Stonyfield Yogurt, the leading U.S. organic yogurt producer, has come under scrutiny for a new video advertisement it released earlier this week.
The video dives into the issue of knowing what's in your food, particularly genetically modified organisms (GMOs), as explained by a group of concerned and, according to the video's critics, misinformed young school girls.
“Hundreds of viewers swiftly lambasted the advert for perpetuating false ideas about agriculture and ‘using children to support fear-mongering’,” notes Kavin Senpathy in Forbes.
The yogurt manufacturer was criticized for employing the children to spread “unsubstantiated claims,” including claims about fish genes being added to tomatoes. While that GMO practice was employed in developing a tomato, it was never brought to market and there are currently no GMO tomatoes in the food supply chain.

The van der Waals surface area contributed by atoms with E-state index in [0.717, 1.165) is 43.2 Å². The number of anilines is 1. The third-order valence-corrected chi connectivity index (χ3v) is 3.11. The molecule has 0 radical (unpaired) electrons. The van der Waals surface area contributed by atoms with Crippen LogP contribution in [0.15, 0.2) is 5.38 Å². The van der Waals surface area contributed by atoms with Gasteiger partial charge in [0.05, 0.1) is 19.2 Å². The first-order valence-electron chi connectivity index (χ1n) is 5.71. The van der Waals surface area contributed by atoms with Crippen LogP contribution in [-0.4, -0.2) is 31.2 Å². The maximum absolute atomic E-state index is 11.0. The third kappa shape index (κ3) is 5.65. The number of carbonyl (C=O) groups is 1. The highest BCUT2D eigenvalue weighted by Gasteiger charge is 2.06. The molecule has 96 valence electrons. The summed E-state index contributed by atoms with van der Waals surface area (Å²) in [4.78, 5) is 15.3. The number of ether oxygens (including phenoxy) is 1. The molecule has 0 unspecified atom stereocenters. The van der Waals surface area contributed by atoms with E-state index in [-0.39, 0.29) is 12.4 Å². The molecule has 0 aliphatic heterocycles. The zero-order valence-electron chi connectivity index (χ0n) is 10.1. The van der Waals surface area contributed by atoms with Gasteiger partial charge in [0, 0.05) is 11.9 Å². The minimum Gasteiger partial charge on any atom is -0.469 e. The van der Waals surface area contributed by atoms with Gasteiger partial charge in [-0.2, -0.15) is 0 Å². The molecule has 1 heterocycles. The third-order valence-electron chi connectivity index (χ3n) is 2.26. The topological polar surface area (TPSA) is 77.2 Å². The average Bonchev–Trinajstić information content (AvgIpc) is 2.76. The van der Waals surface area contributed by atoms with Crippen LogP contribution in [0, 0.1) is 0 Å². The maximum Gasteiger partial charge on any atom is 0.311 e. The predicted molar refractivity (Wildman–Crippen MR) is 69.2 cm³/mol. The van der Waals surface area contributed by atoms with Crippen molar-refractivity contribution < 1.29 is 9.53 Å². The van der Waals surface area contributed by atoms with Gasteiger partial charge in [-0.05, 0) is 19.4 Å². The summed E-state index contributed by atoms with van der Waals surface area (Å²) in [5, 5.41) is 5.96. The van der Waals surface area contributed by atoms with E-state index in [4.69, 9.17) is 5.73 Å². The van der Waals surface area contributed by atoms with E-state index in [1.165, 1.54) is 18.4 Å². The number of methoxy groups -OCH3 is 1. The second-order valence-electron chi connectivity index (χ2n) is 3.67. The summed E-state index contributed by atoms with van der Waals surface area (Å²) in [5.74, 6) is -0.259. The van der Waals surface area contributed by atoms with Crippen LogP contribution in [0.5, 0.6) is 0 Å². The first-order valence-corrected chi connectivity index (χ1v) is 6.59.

From the Organic Authority Files
Stonyfield responded to the backlash within a few hours of the ad release, calling its critics "trolls" while acknowledging that some of the comments came from “concerned people with reasonable and well-intended questions.” It pointed consumers to several links on its website, including the Just Label It foundation, founded by Stonyfield's co-founder Gary Hirshberg.
“It’s true that objections to genetic engineering aren’t ‘anti-science’—there are justified socio-economic anxieties underlying opposition to ‘GMOs,’ including the transformation of lifeforms into intellectual property, environmental and health concerns, and the power dynamics that keep large corporations in control of our food system,” writes Senpathy. “But the concerns outlined in Stonyfield’s video are ill-informed.”
Filmmaker Natalie Newell also criticized the ad in a blog post. “If you want to talk about GMOs, awesome. Find experts (and there’s no shortage of folks who can talk on genetic modification and biotechnology) to define the term. But do not use children," she wrote. "Don’t use children to perpetuate these myths and further demonize biotechnology, all in the name of selling your yogurt pouches.”
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